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30 years of Windows, condensed into a single infographic

Updated Dec 19th, 2018 9:03PM EST
Microsoft Windows History Infographic

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Windows is no longer the dominant force it was in the 1990s but it’s still by far the most widely used desktop operating system in the world, and that’s not nothing. To celebrate the launch of Windows 10 on Wednesday, MicrosoftTraining.Net has put together a terrific infographic that shows us Windows’ long evolution over the past 30 years.

DON’T MISS: Windows 10: The 5 most important tips for newbies

Source: MicrosoftTraining

In the beginning, there was Windows 1… and it was ugly. For many of us, Windows didn’t really start to become a household name until 1990 when Microsoft released Windows 3, which had a GUI akin to the one that Apple had introduced with its Macintosh line of computers. And from there, Windows was off and running.

Windows 95 was a massive hit that at the time generated levels of hype that were almost on par with iPhone launches. This was where we got the first Start menu and task bar, both of which became iconic Windows features. From that point on, the look of Windows stayed more or less the same… until Windows 8.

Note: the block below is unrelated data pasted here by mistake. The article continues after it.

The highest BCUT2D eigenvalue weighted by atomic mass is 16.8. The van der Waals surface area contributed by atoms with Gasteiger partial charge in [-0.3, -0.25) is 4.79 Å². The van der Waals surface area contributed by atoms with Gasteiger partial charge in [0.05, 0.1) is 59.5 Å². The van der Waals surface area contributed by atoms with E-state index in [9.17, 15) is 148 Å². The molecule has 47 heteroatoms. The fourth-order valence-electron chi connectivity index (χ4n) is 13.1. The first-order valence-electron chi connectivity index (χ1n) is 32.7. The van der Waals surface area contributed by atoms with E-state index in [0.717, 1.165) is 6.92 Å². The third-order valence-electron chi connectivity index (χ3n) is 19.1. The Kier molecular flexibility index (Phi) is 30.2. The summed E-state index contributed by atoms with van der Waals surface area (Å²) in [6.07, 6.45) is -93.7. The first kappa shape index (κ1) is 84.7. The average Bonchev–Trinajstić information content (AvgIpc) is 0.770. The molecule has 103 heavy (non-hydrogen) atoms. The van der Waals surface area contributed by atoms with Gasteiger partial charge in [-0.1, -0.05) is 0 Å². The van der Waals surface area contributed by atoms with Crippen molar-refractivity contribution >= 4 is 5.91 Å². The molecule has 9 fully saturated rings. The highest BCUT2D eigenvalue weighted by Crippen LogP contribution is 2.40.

Ah, Windows 8. The polarizing platform that upset many longtime users, particularly those users who used a keyboard and mouse as their primary means of interacting with their PCs. Why did we need to boot up to that Metro screen when we were primarily desktop users? Why was there no Start menu, even in the desktop mode? Why did the Charms menu never seem to work the way it was supposed to? Only Steven Sinofsky knows for certain.

Thankfully, Windows 8.1 and (especially) Windows 10 have fixed these issues and have made Windows both a modern OS that is also familiar enough to longtime fans. At any rate, this has been a fascinating trip down memory lane that has made us feel a lot older than we really should.

Brad Reed
Brad Reed Staff Writer

Brad Reed has written about technology for over eight years at and Network World. Prior to that, he wrote freelance stories for political publications such as AlterNet and the American Prospect. He has a Master's Degree in Business and Economics Journalism from Boston University.


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